There’s a danger we can overthink digital.
Whilst organisations grapple with the ‘cultural challenges’ of digital transformation, real people – the citizens, customers and users with more important things to worry about – are just getting on with life.
People are openly embracing technology in their personal lives – from ordering a pizza to choosing a holiday or buying a home, but it’s a different story when it comes to the workplace.
A new report finds that our own people are one of the biggest barriers for shifting to digital service delivery. Almost two thirds cite unwillingness by staff to adopt digital ways of working.
Last Monday a few of the guys from Bromford visited Aster Homes who are doing some very smart things, notably in the field of sales and marketing.
I’ve known Amy Nettleton for a few years on Twitter before meeting in person last year. What I find refreshing about her – and I hope she doesn’t take offence here – is that she’s anything but a digital expert. Despite that , or possibly because of it, she’s at the forefront of those redesigning services for the digital age.
What’s different about them?
They have recognised the profound shift in expectations from today’s hyper-connected customers:
- That customers can spot broadcasting and filter out traditional marketing messages.
- That they are no longer prepared to wait for your phone call, and that calls themselves are intrusive and an inconvenience.
- That they are 24/7 mobile and they don’t need face to face to complete even a complex transaction.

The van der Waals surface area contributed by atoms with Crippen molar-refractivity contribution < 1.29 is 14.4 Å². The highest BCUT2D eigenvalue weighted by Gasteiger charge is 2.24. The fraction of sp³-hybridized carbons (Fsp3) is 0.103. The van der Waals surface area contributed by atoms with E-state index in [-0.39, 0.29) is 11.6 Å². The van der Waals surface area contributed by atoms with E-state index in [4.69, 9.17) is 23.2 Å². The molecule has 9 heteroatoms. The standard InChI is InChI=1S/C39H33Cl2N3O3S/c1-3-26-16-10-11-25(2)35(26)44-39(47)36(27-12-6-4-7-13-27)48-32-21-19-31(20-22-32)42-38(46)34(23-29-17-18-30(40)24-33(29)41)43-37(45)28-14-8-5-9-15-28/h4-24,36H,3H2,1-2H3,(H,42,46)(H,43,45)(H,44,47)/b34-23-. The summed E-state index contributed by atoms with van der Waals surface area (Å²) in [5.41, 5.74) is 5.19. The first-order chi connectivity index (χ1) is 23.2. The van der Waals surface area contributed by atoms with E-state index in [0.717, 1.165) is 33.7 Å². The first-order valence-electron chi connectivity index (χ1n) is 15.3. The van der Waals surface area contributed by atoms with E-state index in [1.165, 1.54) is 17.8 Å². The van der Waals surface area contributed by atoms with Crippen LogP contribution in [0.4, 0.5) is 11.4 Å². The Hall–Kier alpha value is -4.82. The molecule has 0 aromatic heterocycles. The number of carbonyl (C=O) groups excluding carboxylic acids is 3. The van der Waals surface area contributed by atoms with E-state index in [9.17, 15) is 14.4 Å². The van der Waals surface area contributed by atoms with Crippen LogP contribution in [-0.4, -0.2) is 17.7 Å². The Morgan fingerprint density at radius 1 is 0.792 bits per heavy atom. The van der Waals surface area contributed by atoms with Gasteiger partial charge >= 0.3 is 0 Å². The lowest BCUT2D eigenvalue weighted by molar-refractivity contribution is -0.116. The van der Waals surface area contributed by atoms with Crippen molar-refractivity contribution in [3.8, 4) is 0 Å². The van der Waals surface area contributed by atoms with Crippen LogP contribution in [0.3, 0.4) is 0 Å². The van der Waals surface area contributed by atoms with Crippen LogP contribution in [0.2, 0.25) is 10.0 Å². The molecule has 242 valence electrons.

- That they no longer place trust in brands or institutions but in ‘people like themselves’.
Aster Sales are communicating in real time from based on customer preference, be that WhatsApp, Twitter, Instagram, whatever. They are basing their approach on developing a personalised approach that matches the lifestyle of their potential customers.
They have thrown away that last relic of the 20th Century – the 9-5 office based workday. Customers can expect to have their enquiries dealt with anytime from their sofa , weekends and bank holidays.
“I’ve learned that being digital isn’t a snazzy website” Amy told me, “Being digital is just what we do now, it’s how we all communicate. We manage the human angle perfectly fine when WhatsApping our friends & family so why do we shut down this part of us when talking to customers?”.
Welcome to the world of Social Customer Relationship Management. This is the use of social media services, techniques and technology to enable organizations to engage with customers.
As Grant Leboff explains, most traditional customer relationship management systems are complete rubbish. They only capture the information that you put in between you and your customer – mostly very narrow transactional interactions. “Nowadays, people are posting all sorts of information about themselves, their marital status, their favourite football team, the number of children they have, on platforms such as Facebook, Twitter and LinkedIn.”
A few years ago I asked the question Do You Love Your Customers Enough To Follow Them Back?
It was written about Zappos as an early adopting organisation recognising that social media presents an opportunity to stay connected and to help customers.
Rereading it reminded me of an example from Shirley Ayres where one ‘social organisation’ followed back just 1% of its followers.
Five years on and we can still only see a few organisations that have truly changed their behaviour.
Many companies still only see the opportunity of the social stream to promote themselves, broadcast and control the message.
It’s shows a missed opportunity and a profound misunderstanding of social networks.
What does your online behaviour say about your customer engagement?
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